Urban mining – more profitable than assumed
The demand for precious metals never will diminish; neither will the amount of people who hunt for these precious metals. There are a new breed of treasure hunters who hunt for precious metals in dumpsters and other wastelands; they are called the urban miners. Urban mining simply means scavenging through the scrap metal in old electronic products in search of such gems as iridium and gold, and it is a growth industry around the world as metal prices skyrocket. A ton of ore from a gold mine produces just 5 grams (0.18 ounce) of gold on average, whereas a ton of discarded mobile phones can yield 150 grams (5.3 ounce) or more, according to a study by Yokohama Metal Co Ltd, another recycling firm. The same volume of discarded mobile phones also contains around 100 kg (220 lb) of copper and 3 kg (6.6 lb) of silver, among other metals. Recycling has gained in importance as metals prices hit record highs. Gold is trading at around $890 an ounce, after hitting a historic high of $1,030.80 in March. The materials recovered are reused in new electronics parts and the gold and other precious metals are melted down and sold as ingots to jewelers and investors as well as back to manufacturers who use gold in the circuit boards of mobile phones because gold conducts electricity even better than copper. Japan’s 128 million populations use their cell phones for an average of two years and eight months. That’s a lot of cell phone phones discarded every year, yet only 10-20 percent are recycled as people often opt to store them in their cupboards due to concerns about the personal data on their phones , said Yoshinori Yajima, a director at Japan’s Ministry of Economy, Trade and Industry. Just 558 tons of old phones were collected for recycling in the year to March 2007, down a third from three years earlier, industry figures show.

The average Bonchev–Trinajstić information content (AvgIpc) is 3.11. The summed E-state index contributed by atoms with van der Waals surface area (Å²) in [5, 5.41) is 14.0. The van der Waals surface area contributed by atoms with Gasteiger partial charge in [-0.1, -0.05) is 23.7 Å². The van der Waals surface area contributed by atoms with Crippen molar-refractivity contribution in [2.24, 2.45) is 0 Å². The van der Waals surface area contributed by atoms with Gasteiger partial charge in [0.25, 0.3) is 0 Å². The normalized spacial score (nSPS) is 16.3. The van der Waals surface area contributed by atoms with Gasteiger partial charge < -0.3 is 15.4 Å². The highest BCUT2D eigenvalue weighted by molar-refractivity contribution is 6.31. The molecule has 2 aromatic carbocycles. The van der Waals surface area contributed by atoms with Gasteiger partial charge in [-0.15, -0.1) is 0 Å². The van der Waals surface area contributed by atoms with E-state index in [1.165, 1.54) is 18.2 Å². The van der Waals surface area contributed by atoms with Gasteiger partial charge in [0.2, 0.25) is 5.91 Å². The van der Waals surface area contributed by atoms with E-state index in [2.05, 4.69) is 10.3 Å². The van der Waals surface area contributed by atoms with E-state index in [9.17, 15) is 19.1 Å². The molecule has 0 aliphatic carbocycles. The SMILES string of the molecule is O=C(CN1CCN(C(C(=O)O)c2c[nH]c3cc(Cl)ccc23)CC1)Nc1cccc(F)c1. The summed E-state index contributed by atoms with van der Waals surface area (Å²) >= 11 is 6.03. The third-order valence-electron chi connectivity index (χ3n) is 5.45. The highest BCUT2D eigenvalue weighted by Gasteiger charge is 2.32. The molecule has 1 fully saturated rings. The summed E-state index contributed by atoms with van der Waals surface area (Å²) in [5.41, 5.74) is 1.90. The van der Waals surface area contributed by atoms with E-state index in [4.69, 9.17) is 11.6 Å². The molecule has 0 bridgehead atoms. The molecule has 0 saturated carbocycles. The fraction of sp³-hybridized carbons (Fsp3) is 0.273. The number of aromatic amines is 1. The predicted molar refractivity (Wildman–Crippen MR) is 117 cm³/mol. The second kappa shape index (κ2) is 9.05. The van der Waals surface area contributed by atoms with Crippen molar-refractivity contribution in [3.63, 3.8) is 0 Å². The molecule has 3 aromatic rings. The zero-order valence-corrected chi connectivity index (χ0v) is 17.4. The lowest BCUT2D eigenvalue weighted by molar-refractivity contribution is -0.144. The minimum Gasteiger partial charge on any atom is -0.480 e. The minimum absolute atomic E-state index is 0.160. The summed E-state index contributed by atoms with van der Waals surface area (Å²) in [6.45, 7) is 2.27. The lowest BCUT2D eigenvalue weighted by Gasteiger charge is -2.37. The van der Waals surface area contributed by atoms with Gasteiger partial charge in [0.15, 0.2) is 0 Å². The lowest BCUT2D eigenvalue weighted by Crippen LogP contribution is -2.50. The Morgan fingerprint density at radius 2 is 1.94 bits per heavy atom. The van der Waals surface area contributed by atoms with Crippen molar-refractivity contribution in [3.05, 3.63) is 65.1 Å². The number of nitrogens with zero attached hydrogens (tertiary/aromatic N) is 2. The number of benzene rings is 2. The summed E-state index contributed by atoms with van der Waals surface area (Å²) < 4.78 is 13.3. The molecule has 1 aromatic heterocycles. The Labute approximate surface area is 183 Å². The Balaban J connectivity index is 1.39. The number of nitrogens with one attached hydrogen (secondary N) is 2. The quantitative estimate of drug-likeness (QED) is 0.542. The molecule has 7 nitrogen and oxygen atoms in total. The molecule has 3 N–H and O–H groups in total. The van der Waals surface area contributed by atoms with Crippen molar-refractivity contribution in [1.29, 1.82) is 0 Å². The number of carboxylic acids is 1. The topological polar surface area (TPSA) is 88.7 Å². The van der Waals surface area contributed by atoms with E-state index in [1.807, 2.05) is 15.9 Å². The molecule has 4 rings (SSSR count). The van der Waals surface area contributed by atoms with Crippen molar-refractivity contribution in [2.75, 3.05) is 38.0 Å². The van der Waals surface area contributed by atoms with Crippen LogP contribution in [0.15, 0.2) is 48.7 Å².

As metals prices rise, the Japanese industry faces growing competition for scrap, which is pushing up prices. In response, Japanese firms are importing used circuit boards from Singapore and Indonesia, as they also contain valuable minor metals that Japan is particularly eager to recover. These minor metals such as indium, a vital component in the production of flat panel televisions and computer screens, antimony and bismuth are indispensable for producing many high-tech products. However, they are often not easy to acquire as China has tightened export controls, making it harder for Japanese manufacturers to buy these metals.